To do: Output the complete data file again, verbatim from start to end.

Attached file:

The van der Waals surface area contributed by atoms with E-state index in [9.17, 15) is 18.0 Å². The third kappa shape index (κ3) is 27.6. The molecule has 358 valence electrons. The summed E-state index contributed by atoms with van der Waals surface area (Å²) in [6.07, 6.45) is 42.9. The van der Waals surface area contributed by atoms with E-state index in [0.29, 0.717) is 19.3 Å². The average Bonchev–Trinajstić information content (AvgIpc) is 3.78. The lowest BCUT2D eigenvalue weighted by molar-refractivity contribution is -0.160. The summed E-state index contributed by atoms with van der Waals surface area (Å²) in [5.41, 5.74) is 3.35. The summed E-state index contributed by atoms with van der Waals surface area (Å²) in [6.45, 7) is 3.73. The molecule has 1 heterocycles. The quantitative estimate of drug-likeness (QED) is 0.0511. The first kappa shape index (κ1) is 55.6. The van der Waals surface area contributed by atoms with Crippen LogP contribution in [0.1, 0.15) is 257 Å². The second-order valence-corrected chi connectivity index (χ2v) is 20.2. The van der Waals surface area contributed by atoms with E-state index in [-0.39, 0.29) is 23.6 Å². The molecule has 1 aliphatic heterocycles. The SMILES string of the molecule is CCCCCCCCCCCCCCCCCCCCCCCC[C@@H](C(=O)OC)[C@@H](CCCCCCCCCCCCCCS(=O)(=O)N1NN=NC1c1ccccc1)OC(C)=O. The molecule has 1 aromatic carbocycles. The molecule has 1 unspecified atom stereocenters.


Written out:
The van der Waals surface area contributed by atoms with E-state index in [9.17, 15) is 18.0 Å². The third kappa shape index (κ3) is 27.6. The molecule has 358 valence electrons. The summed E-state index contributed by atoms with van der Waals surface area (Å²) in [6.07, 6.45) is 42.9. The van der Waals surface area contributed by atoms with E-state index in [0.29, 0.717) is 19.3 Å². The average Bonchev–Trinajstić information content (AvgIpc) is 3.78. The lowest BCUT2D eigenvalue weighted by molar-refractivity contribution is -0.160. The summed E-state index contributed by atoms with van der Waals surface area (Å²) in [5.41, 5.74) is 3.35. The summed E-state index contributed by atoms with van der Waals surface area (Å²) in [6.45, 7) is 3.73. The molecule has 1 heterocycles. The quantitative estimate of drug-likeness (QED) is 0.0511. The first kappa shape index (κ1) is 55.6. The van der Waals surface area contributed by atoms with Crippen LogP contribution in [0.1, 0.15) is 257 Å². The second-order valence-corrected chi connectivity index (χ2v) is 20.2. The van der Waals surface area contributed by atoms with E-state index in [-0.39, 0.29) is 23.6 Å². The molecule has 1 aliphatic heterocycles. The SMILES string of the molecule is CCCCCCCCCCCCCCCCCCCCCCCC[C@@H](C(=O)OC)[C@@H](CCCCCCCCCCCCCCS(=O)(=O)N1NN=NC1c1ccccc1)OC(C)=O. The molecule has 1 aromatic carbocycles. The molecule has 1 unspecified atom stereocenters.